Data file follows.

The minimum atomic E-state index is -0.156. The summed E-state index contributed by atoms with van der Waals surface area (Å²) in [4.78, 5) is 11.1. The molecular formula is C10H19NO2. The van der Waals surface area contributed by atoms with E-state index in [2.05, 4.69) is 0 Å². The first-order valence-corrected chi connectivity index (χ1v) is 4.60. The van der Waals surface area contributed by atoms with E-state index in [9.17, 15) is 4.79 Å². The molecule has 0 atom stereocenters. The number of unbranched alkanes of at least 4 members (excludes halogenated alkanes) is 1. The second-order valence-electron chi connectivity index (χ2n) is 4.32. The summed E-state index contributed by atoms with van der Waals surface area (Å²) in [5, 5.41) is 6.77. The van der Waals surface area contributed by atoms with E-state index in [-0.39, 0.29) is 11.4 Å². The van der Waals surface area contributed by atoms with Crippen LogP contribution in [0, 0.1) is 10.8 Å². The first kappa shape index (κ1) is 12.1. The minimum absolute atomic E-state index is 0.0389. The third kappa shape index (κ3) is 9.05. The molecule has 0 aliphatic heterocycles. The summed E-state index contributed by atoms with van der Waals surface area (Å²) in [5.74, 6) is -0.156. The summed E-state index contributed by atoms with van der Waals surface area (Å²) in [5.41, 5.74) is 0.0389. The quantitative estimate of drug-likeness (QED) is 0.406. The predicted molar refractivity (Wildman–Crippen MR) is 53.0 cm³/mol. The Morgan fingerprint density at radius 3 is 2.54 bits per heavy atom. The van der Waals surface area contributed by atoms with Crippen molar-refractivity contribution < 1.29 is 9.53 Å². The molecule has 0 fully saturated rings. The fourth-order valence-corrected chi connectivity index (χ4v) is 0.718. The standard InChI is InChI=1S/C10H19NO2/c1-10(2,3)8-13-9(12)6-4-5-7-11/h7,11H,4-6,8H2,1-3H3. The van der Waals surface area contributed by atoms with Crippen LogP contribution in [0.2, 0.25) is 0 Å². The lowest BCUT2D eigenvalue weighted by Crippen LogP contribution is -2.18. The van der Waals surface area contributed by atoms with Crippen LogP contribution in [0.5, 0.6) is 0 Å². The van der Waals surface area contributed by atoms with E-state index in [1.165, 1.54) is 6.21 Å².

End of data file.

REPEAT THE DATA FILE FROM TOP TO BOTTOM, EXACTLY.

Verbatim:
The minimum atomic E-state index is -0.156. The summed E-state index contributed by atoms with van der Waals surface area (Å²) in [4.78, 5) is 11.1. The molecular formula is C10H19NO2. The van der Waals surface area contributed by atoms with E-state index in [2.05, 4.69) is 0 Å². The first-order valence-corrected chi connectivity index (χ1v) is 4.60. The van der Waals surface area contributed by atoms with E-state index in [9.17, 15) is 4.79 Å². The molecule has 0 atom stereocenters. The number of unbranched alkanes of at least 4 members (excludes halogenated alkanes) is 1. The second-order valence-electron chi connectivity index (χ2n) is 4.32. The summed E-state index contributed by atoms with van der Waals surface area (Å²) in [5, 5.41) is 6.77. The van der Waals surface area contributed by atoms with E-state index in [-0.39, 0.29) is 11.4 Å². The van der Waals surface area contributed by atoms with Crippen LogP contribution in [0, 0.1) is 10.8 Å². The first kappa shape index (κ1) is 12.1. The minimum absolute atomic E-state index is 0.0389. The third kappa shape index (κ3) is 9.05. The molecule has 0 aliphatic heterocycles. The summed E-state index contributed by atoms with van der Waals surface area (Å²) in [5.74, 6) is -0.156. The summed E-state index contributed by atoms with van der Waals surface area (Å²) in [5.41, 5.74) is 0.0389. The quantitative estimate of drug-likeness (QED) is 0.406. The predicted molar refractivity (Wildman–Crippen MR) is 53.0 cm³/mol. The Morgan fingerprint density at radius 3 is 2.54 bits per heavy atom. The van der Waals surface area contributed by atoms with Crippen molar-refractivity contribution < 1.29 is 9.53 Å². The molecule has 0 fully saturated rings. The fourth-order valence-corrected chi connectivity index (χ4v) is 0.718. The standard InChI is InChI=1S/C10H19NO2/c1-10(2,3)8-13-9(12)6-4-5-7-11/h7,11H,4-6,8H2,1-3H3. The van der Waals surface area contributed by atoms with Crippen LogP contribution in [0.2, 0.25) is 0 Å². The lowest BCUT2D eigenvalue weighted by Crippen LogP contribution is -2.18. The van der Waals surface area contributed by atoms with Crippen LogP contribution in [0.5, 0.6) is 0 Å². The van der Waals surface area contributed by atoms with E-state index in [1.165, 1.54) is 6.21 Å².